Tree rings reveal a fiery past — and future
Tom Swetnam, the director of the Arizona tree-ring lab, grew up with wildfire. His father was a forest ranger in northern New Mexico, and after Swetnam graduated from college in the late 1970s, he spent two years as a seasonal firefighter in the Gila National Forest of southern New Mexico (HCN, 11/08/04: Keepers of the flame). Inspired by a pack trip with Forest Service scientist Jack Dieterich, who was participating in some of the first tree-ring studies of fire history, Swetnam eventually made his way to Tucson for graduate work.
At the tree-ring lab, he studied the black fire scars nestled in the rings of ponderosa pines, giant sequoias, and other species. He used existing tree-ring chronologies to precisely date each fire, and helped prove that many forests in the Southwest and California were long familiar with wildfire. In the 1980s, these weren’t popular findings — many foresters still viewed wildfire as a malevolent aberration — but the evidence of recurrent fires was tough to dispute.
"When you have skeptics, you can bring in fire-scarred trees and say ‘Look, see all these scars,’ " says Swetnam. "If the fire-scar record shows that the tree has lived through 30 fires, it’s clearly well-adapted to fire." The record, he says, "was essential to turning the tide of opinion among fire managers and the public about the necessity for prescribed fire" — forest fires intentionally ignited to improve ecological health.
Swetnam also noticed that some years, such as 1748, saw numerous fires in widely separated sites. He reasoned that such massive fire years were caused by broad changes in climate. When he compared the fire record with the drought histories constructed by his colleagues at the tree-ring lab, he found his hunch was correct: Drought was strongly correlated with wildfire.
Swetnam and his longtime friend and collaborator, U.S. Geological Survey researcher Julio Betancourt, eventually uncovered a connection between swings in ocean temperatures and Southwestern fire. In a 1990 paper in the journal Science
, they argued that extremely dry La Niña years, caused by a cooling of the sea’s surface in the tropical Pacific, often lead to big fire seasons. Since then, more subtleties have emerged. It appears that wet El Niño years, caused by a warming of the tropical Pacific, encourage fuels to build up in the forests, while ensuing La Niña-driven dry periods make it easy to light the bonfire.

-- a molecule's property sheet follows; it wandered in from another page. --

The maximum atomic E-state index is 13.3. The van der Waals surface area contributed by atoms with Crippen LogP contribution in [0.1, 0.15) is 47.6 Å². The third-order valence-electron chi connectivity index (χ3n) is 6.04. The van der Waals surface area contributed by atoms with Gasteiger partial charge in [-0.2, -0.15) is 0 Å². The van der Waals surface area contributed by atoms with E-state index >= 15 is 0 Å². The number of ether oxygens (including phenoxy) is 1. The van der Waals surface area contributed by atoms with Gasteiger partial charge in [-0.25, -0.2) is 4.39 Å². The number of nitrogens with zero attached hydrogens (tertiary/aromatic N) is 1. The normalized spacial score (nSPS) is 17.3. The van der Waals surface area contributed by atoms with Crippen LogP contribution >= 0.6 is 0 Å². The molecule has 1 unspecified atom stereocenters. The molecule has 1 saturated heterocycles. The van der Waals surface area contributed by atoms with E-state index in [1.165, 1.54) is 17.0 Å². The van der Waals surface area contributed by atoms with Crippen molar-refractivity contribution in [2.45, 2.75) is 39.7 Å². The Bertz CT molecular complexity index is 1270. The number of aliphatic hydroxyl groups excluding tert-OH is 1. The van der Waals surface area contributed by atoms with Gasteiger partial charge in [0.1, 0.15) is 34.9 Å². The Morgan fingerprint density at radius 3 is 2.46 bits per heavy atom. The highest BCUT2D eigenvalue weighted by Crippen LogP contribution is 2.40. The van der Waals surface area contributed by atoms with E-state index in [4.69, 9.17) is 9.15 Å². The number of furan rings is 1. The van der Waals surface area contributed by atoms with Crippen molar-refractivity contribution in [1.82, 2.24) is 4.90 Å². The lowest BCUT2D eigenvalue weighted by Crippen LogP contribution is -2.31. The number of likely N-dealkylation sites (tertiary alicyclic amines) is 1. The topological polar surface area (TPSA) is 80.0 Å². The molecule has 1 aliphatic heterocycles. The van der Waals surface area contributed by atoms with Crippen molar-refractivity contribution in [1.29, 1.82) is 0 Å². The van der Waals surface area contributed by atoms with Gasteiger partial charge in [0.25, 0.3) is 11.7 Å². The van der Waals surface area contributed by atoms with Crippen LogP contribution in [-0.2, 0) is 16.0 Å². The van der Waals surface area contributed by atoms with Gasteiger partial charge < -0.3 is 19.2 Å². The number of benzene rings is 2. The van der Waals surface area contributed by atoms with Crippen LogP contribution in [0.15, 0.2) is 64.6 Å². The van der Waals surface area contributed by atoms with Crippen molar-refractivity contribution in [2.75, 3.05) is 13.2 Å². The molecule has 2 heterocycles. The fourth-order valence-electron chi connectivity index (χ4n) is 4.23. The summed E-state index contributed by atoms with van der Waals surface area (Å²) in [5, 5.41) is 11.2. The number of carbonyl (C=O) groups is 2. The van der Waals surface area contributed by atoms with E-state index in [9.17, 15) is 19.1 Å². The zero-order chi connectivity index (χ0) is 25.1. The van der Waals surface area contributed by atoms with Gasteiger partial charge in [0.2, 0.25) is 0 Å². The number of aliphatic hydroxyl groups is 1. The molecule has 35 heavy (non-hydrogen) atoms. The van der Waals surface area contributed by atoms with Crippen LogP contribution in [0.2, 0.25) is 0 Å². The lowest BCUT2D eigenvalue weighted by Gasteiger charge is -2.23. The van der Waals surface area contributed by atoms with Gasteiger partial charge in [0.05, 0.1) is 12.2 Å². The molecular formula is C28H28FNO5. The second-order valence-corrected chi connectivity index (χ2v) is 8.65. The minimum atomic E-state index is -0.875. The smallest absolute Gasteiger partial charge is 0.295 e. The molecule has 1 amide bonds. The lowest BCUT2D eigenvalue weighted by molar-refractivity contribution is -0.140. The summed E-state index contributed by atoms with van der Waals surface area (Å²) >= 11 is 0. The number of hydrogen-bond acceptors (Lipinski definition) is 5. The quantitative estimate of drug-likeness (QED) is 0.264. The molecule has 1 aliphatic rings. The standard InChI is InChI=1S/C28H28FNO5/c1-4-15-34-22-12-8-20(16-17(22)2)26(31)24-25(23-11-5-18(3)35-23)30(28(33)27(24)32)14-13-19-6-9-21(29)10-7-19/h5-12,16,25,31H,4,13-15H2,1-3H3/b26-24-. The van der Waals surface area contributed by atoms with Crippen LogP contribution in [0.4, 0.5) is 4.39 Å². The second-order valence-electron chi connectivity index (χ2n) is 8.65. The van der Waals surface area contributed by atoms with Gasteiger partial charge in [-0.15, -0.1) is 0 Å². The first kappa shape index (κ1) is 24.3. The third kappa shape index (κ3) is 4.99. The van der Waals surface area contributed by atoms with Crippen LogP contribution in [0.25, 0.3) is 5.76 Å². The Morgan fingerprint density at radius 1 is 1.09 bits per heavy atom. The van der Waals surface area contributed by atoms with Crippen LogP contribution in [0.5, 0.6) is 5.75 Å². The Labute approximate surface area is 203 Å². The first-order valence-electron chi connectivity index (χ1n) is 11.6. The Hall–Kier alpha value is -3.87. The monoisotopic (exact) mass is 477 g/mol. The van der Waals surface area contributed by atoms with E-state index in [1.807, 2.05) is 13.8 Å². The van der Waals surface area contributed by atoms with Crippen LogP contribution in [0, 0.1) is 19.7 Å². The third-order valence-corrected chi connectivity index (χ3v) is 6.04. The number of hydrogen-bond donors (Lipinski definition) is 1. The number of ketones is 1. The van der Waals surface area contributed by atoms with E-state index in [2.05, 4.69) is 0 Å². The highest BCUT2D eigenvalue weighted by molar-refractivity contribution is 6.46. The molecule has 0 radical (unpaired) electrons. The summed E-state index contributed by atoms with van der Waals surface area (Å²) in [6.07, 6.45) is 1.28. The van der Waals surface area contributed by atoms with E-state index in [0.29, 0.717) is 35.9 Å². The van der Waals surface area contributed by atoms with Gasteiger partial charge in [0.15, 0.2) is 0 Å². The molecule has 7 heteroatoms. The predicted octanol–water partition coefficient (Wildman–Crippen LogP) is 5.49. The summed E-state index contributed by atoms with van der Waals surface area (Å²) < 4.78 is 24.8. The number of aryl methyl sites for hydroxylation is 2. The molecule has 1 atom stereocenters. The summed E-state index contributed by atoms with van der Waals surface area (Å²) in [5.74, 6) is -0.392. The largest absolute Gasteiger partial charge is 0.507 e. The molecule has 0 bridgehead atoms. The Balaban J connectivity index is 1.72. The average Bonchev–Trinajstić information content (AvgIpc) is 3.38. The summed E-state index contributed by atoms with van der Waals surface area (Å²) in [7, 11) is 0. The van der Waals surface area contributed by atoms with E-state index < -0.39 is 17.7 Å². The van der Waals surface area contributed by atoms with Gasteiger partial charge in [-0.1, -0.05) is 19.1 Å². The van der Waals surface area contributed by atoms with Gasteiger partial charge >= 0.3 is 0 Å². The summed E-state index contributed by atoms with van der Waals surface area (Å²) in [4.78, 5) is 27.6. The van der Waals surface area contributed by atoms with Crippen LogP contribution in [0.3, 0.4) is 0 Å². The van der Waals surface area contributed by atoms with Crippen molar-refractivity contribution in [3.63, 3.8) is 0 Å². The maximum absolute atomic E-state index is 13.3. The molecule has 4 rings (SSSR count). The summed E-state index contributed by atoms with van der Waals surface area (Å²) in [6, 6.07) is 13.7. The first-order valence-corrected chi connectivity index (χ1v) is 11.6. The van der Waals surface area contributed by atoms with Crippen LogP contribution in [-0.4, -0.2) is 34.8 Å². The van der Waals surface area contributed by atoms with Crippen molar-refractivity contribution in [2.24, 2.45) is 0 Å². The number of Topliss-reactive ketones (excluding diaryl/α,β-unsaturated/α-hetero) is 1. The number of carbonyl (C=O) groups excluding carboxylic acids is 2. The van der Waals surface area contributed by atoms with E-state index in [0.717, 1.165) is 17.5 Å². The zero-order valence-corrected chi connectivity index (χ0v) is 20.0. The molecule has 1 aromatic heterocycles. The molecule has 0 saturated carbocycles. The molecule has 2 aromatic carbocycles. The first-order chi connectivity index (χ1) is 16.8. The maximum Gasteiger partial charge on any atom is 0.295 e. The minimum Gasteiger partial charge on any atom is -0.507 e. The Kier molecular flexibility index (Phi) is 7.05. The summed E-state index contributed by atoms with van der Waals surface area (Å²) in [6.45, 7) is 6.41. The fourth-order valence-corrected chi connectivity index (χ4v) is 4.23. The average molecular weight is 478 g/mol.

In the Science paper
, says Swetnam, "we explicitly say, ‘Hey, this has potential for forecasting, for anticipating what fire systems might be like.’ But people didn’t see it at the time." Now, however, the National Interagency Fire Center in Boise, Idaho, has a Predictive Services Group, which uses the insights of Swetnam and other climate scientists to help plan for the future.
Researchers are currently using tree rings to further untangle the influences of distant ocean temperatures, in the Atlantic as well as the Pacific, on fire behavior in the West. Such work may eventually guide not only firefighters, but also forest managers. Research by Betancourt and others indicates that some variations in sea-surface temperatures encourage periodic, extensive droughts, leading to widespread forest die-offs. Subsequent wet periods encourage the simultaneous growth of new trees, creating uniform stands highly vulnerable to drought, fire, insect outbreaks, and other disturbances.
The task of forest managers, Betancourt says, may be to "throw these systems out of synch" to cushion the effects of large-scale catastrophes. That might mean removing seedlings of a particular age from one part of a forest, he says, while allowing them to grow undisturbed in another area. More diverse forests, with a mix of trees ranging from seedlings to old growth, would likely be better protected from wholesale damage, and would recover more quickly from disturbances.
In a drought-prone — and warming — world, preservation may lie in patchiness.